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Claesson eager to make transition to North America

by Rob Brodie / Ottawa Senators
Swedish blueliner Fredrik Claesson, who's taking part in his second Sens development camp this week, is eager to make the transition to hockey in North America and will get started by joining the Binghamton Senators of the American Hockey League in the fall (Ottawa Senators Hockey Club).

In the heart of a Canadian winter, Fredrik Claesson made it abundantly clear he is ready to take the next big step in his hockey development.

Sitting in a hotel room in Calgary during the 2012 world junior hockey championship, the Swedish blueliner looked a Senators hockey executive in the eye and delivered a firm message about his future path: Get me to the American Hockey League next season.

And so it is that Claesson, a fifth-round pick (126th overall) in the 2011 NHL Draft, will leave Stockholm behind and head overseas to suit up with the Binghamton Senators this fall. It is a decision that delighted Senators hockey management.

"He looked at me and said 'I need to play in the American league next year,'" Randy Lee, the Senators' director of hockey operations and player development, said of the conversation he had with the 19-year-old Claesson. "He said 'I need to make the transition in my game. I need to play on that (smaller) ice surface, I need to play that number of games and I need to play in that environment. So for me to take the next step in my development, I need to come (over).' Which is really refreshing for someone like myself to hear.

"A lot of guys project themselves and say 'I'll come over when I can just play (in the National Hockey League).' But you know what, you've got to invest yourself. And you're going to be further along in the end if you take the steps along the way. He wants to play in the NHL and this is what he felt was his best route."

Claesson, who's taking part in his second Senators development camp this week, reiterated those sentiments today following an on-ice session with his fellow prospects at the Bell Sensplex.

"I want to play on smaller rinks and I think it's good for me (to learn to) be better on the smaller rink," said Claesson, adding the fact that Djurgarden, his club team in Sweden, has been relegated from Elitserien to Hockey Allsvenskan for next season made it an "easy decision" to venture across the pond. "I'll learn some English and all that, so it's going to be a lot of fun."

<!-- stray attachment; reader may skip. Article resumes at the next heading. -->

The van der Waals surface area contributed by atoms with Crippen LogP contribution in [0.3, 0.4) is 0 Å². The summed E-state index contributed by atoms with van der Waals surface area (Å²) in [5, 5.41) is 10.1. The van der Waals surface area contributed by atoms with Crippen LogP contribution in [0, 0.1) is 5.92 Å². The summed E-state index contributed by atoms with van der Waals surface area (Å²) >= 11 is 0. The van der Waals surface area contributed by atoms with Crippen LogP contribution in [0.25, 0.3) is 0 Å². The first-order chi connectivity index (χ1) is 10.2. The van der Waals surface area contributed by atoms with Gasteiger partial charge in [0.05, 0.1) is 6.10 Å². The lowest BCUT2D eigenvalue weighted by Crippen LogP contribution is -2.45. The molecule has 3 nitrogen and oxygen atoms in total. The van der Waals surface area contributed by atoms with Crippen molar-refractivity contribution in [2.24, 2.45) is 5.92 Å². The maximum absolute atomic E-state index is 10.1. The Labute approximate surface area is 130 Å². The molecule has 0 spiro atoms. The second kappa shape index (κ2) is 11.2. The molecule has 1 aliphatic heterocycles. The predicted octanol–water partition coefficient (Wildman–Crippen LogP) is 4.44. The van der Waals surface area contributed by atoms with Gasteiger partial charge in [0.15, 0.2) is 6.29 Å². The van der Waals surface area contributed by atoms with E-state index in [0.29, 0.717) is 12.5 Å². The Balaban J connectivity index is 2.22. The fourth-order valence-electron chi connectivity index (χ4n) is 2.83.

That word would also describe the world juniors, where Sweden edged Russia 1-0 in overtime to claim the country's first gold medal in the tournament in 31 years. Claesson went into the event as a mostly unheralded, stay-at-home type blueliner. But when it came to the decisive OT, he was one of the four defencemen the Tre Kronor used heavily with the game on the line.

"He's competitive," Lee said of the 6-0, 198-pound Claesson. "He competes like Boro (the hard-working Mark Borowiecki, one of the Senators' top defence prospects). He's not as big and as mean as Boro, but he's got a grit thing. He's not afraid to play. At the world juniors, they put him on the ice in overtime and in the last minute (of regulation), he was out there. And he liked that. He liked that challenge."

Said Claesson: "I learned a lot in that tournament ... It was amazing (to be a part of it). I'll take that from Calgary to Binghamton and see how it goes."

The world juniors also offered a chance for Claesson to play on an NHL-sized rink in Calgary. He thrived on it to the point that he can't wait to do it more often.

"It's more fun here and it's more intense and that's the way he wants to play," said Zibanejad, Claesson's good friend and road roommate for the last two seasons with Djurgarden. "I think he's wanted this for a long time ... to play over here and maybe reach the NHL. He has a good first pass and he is strong. Give him a little time and I think he's going to be really good."

Ask Claesson about his feelings about reaching the NHL someday and he quickly says it is something he "very much" wants to do.

"That's my goal," he said. "It's going to take some time and some years, but it's worth it ... I know I have to get quicker feet. It's faster guys here in North America, so I have to be better at that and push myself all the time."

Having Zibanejad around should also help ease the transition for Claesson.

"We'll take it step by step and not try to put everything out there at the same time," said Zibanejad, the Senators' top pick (sixth overall) in the 2011 draft. "You go through a process. If he has questions about stuff or if I see he's wondering about stuff, I'll help him as much as I can. The more stuff he learns, the more stuff I learn. It's all good."

Count on Claesson, an easygoing sort with a ready smile, to enjoy the journey for however long it lasts.

"He's a really good guy and he jokes a lot," said Zibanejad. "But he knows when to be serious and when to joke around. He's a good guy and I think he can bring a lot to the team."

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